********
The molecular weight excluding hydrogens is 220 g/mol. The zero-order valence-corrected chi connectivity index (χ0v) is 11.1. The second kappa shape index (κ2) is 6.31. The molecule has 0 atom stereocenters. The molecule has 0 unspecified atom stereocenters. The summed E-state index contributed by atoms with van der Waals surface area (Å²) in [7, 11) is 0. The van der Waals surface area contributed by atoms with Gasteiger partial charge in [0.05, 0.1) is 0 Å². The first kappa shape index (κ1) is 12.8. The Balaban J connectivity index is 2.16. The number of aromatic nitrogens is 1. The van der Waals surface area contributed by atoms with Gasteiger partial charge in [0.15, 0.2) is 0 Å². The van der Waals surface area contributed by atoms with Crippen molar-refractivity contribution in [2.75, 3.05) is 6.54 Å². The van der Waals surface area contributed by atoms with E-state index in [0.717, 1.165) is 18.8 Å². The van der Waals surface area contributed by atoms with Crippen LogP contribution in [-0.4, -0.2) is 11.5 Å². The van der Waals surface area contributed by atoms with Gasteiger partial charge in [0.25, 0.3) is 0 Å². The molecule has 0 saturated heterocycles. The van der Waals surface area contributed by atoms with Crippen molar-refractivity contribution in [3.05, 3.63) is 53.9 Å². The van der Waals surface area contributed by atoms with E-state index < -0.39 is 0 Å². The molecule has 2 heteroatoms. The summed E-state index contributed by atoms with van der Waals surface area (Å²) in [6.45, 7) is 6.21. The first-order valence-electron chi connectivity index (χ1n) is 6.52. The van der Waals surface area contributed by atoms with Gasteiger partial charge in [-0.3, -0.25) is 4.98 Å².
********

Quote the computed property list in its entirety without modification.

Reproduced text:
The molecular weight excluding hydrogens is 220 g/mol. The zero-order valence-corrected chi connectivity index (χ0v) is 11.1. The second kappa shape index (κ2) is 6.31. The molecule has 0 atom stereocenters. The molecule has 0 unspecified atom stereocenters. The summed E-state index contributed by atoms with van der Waals surface area (Å²) in [7, 11) is 0. The van der Waals surface area contributed by atoms with Gasteiger partial charge in [0.05, 0.1) is 0 Å². The first kappa shape index (κ1) is 12.8. The Balaban J connectivity index is 2.16. The number of aromatic nitrogens is 1. The van der Waals surface area contributed by atoms with Gasteiger partial charge in [0.15, 0.2) is 0 Å². The van der Waals surface area contributed by atoms with Crippen molar-refractivity contribution in [2.75, 3.05) is 6.54 Å². The van der Waals surface area contributed by atoms with E-state index in [0.717, 1.165) is 18.8 Å². The van der Waals surface area contributed by atoms with Crippen LogP contribution in [-0.4, -0.2) is 11.5 Å². The van der Waals surface area contributed by atoms with Gasteiger partial charge in [0.25, 0.3) is 0 Å². The molecule has 0 saturated heterocycles. The van der Waals surface area contributed by atoms with Crippen molar-refractivity contribution in [3.05, 3.63) is 53.9 Å². The van der Waals surface area contributed by atoms with E-state index < -0.39 is 0 Å². The molecule has 2 heteroatoms. The summed E-state index contributed by atoms with van der Waals surface area (Å²) in [6.45, 7) is 6.21. The first-order valence-electron chi connectivity index (χ1n) is 6.52. The van der Waals surface area contributed by atoms with Gasteiger partial charge in [-0.3, -0.25) is 4.98 Å².